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S Vocabulary Words Quiz

Guess these vocabulary words that start with the letter S.
Last updated: September 06, 2018
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Definition
Word
Noble Japanese warrior
Samurai
The highest register of singing voice
Soprano
Deadly sin of laziness
Sloth
Earthquake measuring device
Seismometer
Cave exploring
Spelunking
To occupy property without legal title
Squat
To make a basket without the ball
touching the rim
Swish
Military flight mission
Sortie
To separate a jury from external influence
Sequester
Organ that acts as a reservoir for blood
Spleen
Thin, cotton fabric used to make suits
Seersucker
Definition
Word
The vast Eurasian grasslands
Steppe
Jewish place of worship
Synagogue
Outline of an academic course
Syllabus
Makeshift knife
Shiv
A monarch's ornamental staff
Sceptre
Twelve pence, formerly
Shilling
Grass-cutting tool carried by
the Grim Reaper
Scythe
To burn with hot liquid
Scald
The right to vote
Suffrage
Male horse kept for breeding
Stud
Slang for surgeon
Sawbones
+2
level 41
Jan 2, 2013
Ah. Staff as in sceptre, not tending servants. No wonder it didn't make sense that they were ornamental...
+1
level 58
Jan 2, 2013
I did the same thing!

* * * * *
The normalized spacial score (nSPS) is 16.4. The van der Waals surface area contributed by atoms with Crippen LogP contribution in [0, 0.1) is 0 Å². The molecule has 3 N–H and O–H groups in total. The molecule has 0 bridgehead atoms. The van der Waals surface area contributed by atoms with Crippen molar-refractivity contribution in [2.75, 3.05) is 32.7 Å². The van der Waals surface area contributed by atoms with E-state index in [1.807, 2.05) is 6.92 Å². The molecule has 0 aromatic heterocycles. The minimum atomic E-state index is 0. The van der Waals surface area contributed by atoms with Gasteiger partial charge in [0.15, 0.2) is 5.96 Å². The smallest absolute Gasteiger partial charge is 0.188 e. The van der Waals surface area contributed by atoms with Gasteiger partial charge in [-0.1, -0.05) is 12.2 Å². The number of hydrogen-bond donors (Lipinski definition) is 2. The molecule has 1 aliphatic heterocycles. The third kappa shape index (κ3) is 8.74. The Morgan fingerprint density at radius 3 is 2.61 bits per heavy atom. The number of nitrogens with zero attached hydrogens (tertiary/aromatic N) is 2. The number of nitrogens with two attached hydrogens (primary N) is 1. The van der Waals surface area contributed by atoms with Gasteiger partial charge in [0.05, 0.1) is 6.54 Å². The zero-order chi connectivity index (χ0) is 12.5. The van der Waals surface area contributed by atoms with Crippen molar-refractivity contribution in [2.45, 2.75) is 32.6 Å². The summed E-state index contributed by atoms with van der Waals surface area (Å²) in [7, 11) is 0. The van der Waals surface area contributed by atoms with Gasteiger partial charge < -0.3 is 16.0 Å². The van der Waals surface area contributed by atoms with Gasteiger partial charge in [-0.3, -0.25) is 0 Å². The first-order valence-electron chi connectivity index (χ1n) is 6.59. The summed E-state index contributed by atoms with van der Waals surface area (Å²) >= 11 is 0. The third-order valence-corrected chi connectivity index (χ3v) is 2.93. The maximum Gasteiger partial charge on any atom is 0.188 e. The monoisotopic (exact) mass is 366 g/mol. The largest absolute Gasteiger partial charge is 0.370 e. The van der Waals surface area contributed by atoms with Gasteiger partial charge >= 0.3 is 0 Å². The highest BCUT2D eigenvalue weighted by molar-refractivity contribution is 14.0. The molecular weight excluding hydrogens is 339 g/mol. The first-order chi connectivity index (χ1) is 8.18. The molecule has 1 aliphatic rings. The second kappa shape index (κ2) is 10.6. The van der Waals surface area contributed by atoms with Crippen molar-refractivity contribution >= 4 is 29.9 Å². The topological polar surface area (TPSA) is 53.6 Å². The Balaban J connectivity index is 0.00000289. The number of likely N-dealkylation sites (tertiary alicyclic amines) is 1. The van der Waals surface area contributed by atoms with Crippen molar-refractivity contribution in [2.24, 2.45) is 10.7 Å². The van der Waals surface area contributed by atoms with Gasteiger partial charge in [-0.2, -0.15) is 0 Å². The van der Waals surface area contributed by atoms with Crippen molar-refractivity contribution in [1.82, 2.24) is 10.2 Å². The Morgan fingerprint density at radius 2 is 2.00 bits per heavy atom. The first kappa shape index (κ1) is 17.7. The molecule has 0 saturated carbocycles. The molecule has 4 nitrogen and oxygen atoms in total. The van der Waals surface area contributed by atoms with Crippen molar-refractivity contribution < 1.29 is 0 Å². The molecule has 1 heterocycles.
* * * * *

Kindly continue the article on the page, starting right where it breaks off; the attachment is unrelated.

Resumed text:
+1
level 79
May 7, 2015
Took me a while too. Ornamental people makes however perfect sence when you talk about the entourage of a monarch. :)
+2
level 69
Jun 9, 2016
LOL! That's a great image! It makes me think of all the definitely ornamental housewares/staff of Beauty and the Beast.
+1
level 51
Jan 2, 2013
I thought a seersucker was a style of suit- you learn something new everyday!
+1
level 69
Jan 2, 2013
It comes from the Persian words for milk and sugar.
+1
level 74
May 7, 2015
Seersucker is that fabric which has a narrow row of flat weave, then a narrow row of puffy weave, and those repeat to give a narrow striped look. Seersucker can be made into shirts, dresses, blouses, etc.
+1
level 42
Apr 3, 2013
I've never heard of Spelunking before but you need to add Speleology as an option as it's another term for 'cave exploring'.
+1
level 71
Jan 9, 2015
I'm no caver, it gives me the willies, but I would think speleology would be the study of caves, not the exploring of them. No?
+1
level 53
Nov 24, 2015
Absolutely, speliology is the correct term
+4
level 74
Nov 30, 2015
From Wikipedia: "Speleology or Spelacology is the scientific study of caves and other karst features, their make-up, structure, physical properties, history, life forms, and the processes by which they form and change over time. The term speleology is also sometimes applied to the recreational activity of exploring caves, but this is more properly known as caving, spelunking or potholing." (While the article indicates the terms are sometimes used interchangeably, it also suggests such usage isn't technically correct.)
+1
level 79
Apr 17, 2015
scramble as a military flight mission. We've seen a couple of headlines recently about Japanese air force scrambling Russian jets out of their northern territory.
+1
level 58
May 7, 2015